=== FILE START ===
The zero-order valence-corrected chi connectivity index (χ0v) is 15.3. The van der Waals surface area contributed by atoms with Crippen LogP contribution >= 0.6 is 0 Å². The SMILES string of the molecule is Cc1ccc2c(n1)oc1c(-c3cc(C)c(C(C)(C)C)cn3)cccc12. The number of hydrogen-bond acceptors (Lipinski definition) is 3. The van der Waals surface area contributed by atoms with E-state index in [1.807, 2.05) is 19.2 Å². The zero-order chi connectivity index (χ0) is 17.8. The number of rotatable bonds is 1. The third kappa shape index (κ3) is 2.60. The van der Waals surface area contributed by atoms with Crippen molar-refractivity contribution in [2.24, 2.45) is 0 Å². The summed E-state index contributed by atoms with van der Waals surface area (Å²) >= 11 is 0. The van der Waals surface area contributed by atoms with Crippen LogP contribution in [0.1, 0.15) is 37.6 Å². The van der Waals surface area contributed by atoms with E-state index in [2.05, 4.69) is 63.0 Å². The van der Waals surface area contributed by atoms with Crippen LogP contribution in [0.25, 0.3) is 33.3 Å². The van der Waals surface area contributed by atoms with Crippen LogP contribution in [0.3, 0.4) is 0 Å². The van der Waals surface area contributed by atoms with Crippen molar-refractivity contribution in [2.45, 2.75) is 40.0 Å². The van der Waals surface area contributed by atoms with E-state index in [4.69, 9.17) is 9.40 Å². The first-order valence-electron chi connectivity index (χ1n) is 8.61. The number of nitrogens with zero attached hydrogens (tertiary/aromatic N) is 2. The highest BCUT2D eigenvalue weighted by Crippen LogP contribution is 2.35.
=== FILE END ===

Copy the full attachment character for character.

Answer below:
The zero-order valence-corrected chi connectivity index (χ0v) is 15.3. The van der Waals surface area contributed by atoms with Crippen LogP contribution >= 0.6 is 0 Å². The SMILES string of the molecule is Cc1ccc2c(n1)oc1c(-c3cc(C)c(C(C)(C)C)cn3)cccc12. The number of hydrogen-bond acceptors (Lipinski definition) is 3. The van der Waals surface area contributed by atoms with E-state index in [1.807, 2.05) is 19.2 Å². The zero-order chi connectivity index (χ0) is 17.8. The number of rotatable bonds is 1. The third kappa shape index (κ3) is 2.60. The van der Waals surface area contributed by atoms with Crippen molar-refractivity contribution in [2.24, 2.45) is 0 Å². The summed E-state index contributed by atoms with van der Waals surface area (Å²) >= 11 is 0. The van der Waals surface area contributed by atoms with Crippen LogP contribution in [0.1, 0.15) is 37.6 Å². The van der Waals surface area contributed by atoms with E-state index in [2.05, 4.69) is 63.0 Å². The van der Waals surface area contributed by atoms with Crippen LogP contribution in [0.25, 0.3) is 33.3 Å². The van der Waals surface area contributed by atoms with Crippen LogP contribution in [0.3, 0.4) is 0 Å². The van der Waals surface area contributed by atoms with Crippen molar-refractivity contribution in [2.45, 2.75) is 40.0 Å². The van der Waals surface area contributed by atoms with E-state index in [4.69, 9.17) is 9.40 Å². The first-order valence-electron chi connectivity index (χ1n) is 8.61. The number of nitrogens with zero attached hydrogens (tertiary/aromatic N) is 2. The highest BCUT2D eigenvalue weighted by Crippen LogP contribution is 2.35.